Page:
Academic journal article Economic Inquiry

Armen Alchian's Contribution to Macroeconomics

Academic journal article Economic Inquiry

Armen Alchian's Contribution to Macroeconomics

Article excerpt

I. INTRODUCTION

This essay examines Alchian's contribution to the theory and practice of macroeconomics. We have the task of reviewing Alchian's contributions in an area that represents only a tiny fraction of his body of work. Citations to his work on the theory of the firm greatly outnumber those on money and inflation. Nevertheless, we find that many of the major developments in macroeconomics in the last two decades follow paths that were pointed out in the late 1950s and early 1960s by Armen Alchian, much of it in collaboration with Reuben Kessel. Alchian's ideas about macroeconomics were developed in a fertile environment at UCLA in conversations with colleagues such as Karl Brunner and Jack Hirshleifer, as well as with graduate students such as Allan Meltzer and Rachael and Ted Balbach.

A signature of Alchian's work was his great ability to clarify the issues. He was careful to distinguish the effects of money versus real shocks, of anticipated versus unanticipated inflation, and to work through the impact of an event to the general equilibrium consequences. He understood that real-world problems such as incomplete information might explain apparently noneconomic behavior, but unlike many macroeconomists of that time, he did not abandon microeconomic principles when explaining nominal/real interactions. Alchian's views were a clear contrast to those of prominent macroeconomists of the day who argued that aggregate monetary policies could not be used to stabilize the price level at full employment because of asymmetric rigidities in markets that prevented the downward adjustment of any nominal price as part of the process of adjusting relative prices.(1)

The conventional wisdom of the day led to policies that ultimately caused two decades of accelerating and costly inflation. Both the rational expectations revolution and developments in modeling the microfoundations of business cycles were a reaction to this experience and to the apparent failure of standard macroeconomic analysis. Alchian's 1970 work on the effect of private information was one of the original articles in this microfoundation literature. Although he used a narrative approach rather than the highly structured mathematical models available to researchers today, Alchian was more than two decades ahead of the real business cycle economists in asking researchers to explore economic explanations fully before adopting explanations based on market failure, money illusion, and irrational behavior.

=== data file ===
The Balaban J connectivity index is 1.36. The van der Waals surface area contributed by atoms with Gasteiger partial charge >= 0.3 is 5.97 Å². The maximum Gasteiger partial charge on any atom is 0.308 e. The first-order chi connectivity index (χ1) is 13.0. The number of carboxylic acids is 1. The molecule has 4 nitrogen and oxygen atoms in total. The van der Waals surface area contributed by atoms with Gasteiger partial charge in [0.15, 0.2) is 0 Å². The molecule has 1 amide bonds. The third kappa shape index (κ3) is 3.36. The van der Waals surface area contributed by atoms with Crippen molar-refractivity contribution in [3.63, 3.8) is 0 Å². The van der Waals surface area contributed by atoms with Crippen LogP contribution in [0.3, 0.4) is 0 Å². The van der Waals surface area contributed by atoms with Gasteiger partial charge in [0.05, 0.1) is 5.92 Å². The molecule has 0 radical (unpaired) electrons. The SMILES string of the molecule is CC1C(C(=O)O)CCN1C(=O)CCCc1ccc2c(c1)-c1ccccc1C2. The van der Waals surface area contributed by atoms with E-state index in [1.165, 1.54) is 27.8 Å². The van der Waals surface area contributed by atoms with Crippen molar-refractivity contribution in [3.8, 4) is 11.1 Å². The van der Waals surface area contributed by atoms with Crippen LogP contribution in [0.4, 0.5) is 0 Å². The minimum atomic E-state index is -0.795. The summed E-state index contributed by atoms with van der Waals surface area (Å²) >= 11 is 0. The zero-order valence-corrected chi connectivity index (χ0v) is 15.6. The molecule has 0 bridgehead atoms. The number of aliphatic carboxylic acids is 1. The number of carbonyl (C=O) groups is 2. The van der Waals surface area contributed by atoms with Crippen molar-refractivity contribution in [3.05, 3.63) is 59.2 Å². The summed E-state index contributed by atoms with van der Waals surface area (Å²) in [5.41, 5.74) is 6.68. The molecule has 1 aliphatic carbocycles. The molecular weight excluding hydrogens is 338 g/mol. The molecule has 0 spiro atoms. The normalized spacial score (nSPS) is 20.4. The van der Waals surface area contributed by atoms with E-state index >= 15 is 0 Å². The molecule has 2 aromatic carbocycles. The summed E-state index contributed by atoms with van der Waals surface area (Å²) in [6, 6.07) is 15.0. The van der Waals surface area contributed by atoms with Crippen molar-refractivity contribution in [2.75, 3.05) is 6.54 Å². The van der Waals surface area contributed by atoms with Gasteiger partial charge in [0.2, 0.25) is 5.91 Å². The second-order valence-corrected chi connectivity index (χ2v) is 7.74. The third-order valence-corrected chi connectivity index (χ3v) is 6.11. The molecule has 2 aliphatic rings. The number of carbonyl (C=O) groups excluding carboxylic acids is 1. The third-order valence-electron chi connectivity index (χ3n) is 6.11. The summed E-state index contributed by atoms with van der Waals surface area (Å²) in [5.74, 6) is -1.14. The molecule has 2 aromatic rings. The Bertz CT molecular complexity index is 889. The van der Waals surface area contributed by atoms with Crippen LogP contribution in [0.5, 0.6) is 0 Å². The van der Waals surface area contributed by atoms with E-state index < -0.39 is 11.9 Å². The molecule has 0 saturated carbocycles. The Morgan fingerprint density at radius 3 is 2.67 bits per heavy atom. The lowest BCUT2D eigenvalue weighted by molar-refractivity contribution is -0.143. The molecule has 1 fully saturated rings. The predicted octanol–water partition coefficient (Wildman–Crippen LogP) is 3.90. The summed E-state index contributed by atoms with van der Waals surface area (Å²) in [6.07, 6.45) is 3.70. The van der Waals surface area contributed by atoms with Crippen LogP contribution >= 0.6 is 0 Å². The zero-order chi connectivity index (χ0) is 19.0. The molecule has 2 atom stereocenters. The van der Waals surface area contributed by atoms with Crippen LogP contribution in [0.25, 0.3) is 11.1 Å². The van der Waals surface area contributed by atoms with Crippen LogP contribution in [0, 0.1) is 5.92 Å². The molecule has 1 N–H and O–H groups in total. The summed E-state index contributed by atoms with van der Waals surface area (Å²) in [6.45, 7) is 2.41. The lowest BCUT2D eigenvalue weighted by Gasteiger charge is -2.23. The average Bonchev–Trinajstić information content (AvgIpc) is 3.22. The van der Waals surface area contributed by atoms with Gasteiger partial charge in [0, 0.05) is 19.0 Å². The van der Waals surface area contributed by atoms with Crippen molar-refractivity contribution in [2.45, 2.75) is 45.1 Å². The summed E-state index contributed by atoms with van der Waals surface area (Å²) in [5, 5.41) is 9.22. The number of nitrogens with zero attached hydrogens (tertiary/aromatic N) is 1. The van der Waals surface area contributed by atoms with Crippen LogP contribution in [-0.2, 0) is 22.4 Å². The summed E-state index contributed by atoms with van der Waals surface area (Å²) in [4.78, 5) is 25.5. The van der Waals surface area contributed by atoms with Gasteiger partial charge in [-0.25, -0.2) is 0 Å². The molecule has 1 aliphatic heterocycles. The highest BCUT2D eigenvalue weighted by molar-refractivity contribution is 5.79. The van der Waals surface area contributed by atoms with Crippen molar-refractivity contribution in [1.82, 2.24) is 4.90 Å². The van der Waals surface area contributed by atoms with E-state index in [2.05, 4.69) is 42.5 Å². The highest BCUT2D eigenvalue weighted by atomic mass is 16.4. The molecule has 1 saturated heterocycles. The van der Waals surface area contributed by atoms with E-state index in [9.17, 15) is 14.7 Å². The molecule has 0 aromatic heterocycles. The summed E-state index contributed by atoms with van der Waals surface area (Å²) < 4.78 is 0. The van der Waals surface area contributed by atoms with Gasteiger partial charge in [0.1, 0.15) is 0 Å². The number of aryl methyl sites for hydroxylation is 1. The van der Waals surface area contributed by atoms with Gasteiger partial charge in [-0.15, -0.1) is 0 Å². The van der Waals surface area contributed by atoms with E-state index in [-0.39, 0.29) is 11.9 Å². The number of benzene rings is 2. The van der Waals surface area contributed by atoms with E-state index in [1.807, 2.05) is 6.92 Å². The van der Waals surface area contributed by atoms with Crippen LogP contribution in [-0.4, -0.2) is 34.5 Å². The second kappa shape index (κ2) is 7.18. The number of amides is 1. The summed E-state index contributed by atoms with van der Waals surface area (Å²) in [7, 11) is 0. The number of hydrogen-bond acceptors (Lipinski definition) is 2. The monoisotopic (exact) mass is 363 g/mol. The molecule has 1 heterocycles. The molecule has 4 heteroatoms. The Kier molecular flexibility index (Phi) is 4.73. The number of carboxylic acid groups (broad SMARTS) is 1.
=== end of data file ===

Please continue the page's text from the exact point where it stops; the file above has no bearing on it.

This paper is organized in four parts. The first part describes Alchian's work involving the fundamental role of money in society. King and Plosser [1986, 93] wrote, "But in the explosion of formal modeling of monetary economies in the postwar period, Brunner and Meltzer (1971) and Alchian (1977) stand nearly alone in stressing ... the idea that monetary arrangements economize on the information production that would otherwise be necessary to mitigate problems of moral hazard in the exchange of commodities."

The second part discusses Alchian and Klein's work on the measurement of inflation. This measurement problem appears to be more obvious when inflation is low and the variance of price indexes is dominated by real factors. This work was generally neglected at the time it was written, perhaps because inflation accelerated so rapidly that the real factors became less important. Now that inflation has declined to moderate levels, the measurement problems are resurfacing.

The third part of the paper documents Alchian's insight into the problems and intellectual developments that followed the erratic inflation policies of the U.S. government in the 1960s and 1970s. In a 1962 Journal of Political Economy article, he and Reuben Kessel set forth a description of the events that occur as an economy shifts from one steady-state inflation regime to another. This work revealed an understanding of the importance of credibility for the policymaker that was missing from much of the writing about macro policymaking in the subsequent three decades. …

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